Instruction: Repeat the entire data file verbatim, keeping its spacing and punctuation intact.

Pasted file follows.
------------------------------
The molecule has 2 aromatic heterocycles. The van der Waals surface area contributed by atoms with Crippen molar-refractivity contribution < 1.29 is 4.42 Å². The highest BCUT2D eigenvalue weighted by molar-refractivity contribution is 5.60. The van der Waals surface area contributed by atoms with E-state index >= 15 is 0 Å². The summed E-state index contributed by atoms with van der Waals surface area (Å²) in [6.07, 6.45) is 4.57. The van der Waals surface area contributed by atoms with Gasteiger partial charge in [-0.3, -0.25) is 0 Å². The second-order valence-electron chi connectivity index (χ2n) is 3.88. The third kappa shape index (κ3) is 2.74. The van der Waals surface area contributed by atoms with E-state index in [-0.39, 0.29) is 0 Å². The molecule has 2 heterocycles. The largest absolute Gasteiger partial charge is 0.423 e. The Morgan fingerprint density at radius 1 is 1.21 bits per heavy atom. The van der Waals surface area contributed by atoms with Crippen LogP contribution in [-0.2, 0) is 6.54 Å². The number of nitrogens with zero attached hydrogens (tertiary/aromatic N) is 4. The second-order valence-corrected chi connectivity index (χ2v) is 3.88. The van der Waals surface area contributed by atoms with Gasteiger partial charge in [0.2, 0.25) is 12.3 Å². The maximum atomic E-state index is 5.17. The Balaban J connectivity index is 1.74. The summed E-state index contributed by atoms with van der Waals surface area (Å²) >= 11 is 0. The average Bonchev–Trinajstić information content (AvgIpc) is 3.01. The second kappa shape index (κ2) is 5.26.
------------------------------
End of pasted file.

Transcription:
The molecule has 2 aromatic heterocycles. The van der Waals surface area contributed by atoms with Crippen molar-refractivity contribution < 1.29 is 4.42 Å². The highest BCUT2D eigenvalue weighted by molar-refractivity contribution is 5.60. The van der Waals surface area contributed by atoms with E-state index >= 15 is 0 Å². The summed E-state index contributed by atoms with van der Waals surface area (Å²) in [6.07, 6.45) is 4.57. The van der Waals surface area contributed by atoms with Gasteiger partial charge in [-0.3, -0.25) is 0 Å². The second-order valence-electron chi connectivity index (χ2n) is 3.88. The third kappa shape index (κ3) is 2.74. The van der Waals surface area contributed by atoms with E-state index in [-0.39, 0.29) is 0 Å². The molecule has 2 heterocycles. The largest absolute Gasteiger partial charge is 0.423 e. The Morgan fingerprint density at radius 1 is 1.21 bits per heavy atom. The van der Waals surface area contributed by atoms with Crippen LogP contribution in [-0.2, 0) is 6.54 Å². The number of nitrogens with zero attached hydrogens (tertiary/aromatic N) is 4. The second-order valence-corrected chi connectivity index (χ2v) is 3.88. The van der Waals surface area contributed by atoms with Gasteiger partial charge in [0.2, 0.25) is 12.3 Å². The maximum atomic E-state index is 5.17. The Balaban J connectivity index is 1.74. The summed E-state index contributed by atoms with van der Waals surface area (Å²) >= 11 is 0. The average Bonchev–Trinajstić information content (AvgIpc) is 3.01. The second kappa shape index (κ2) is 5.26.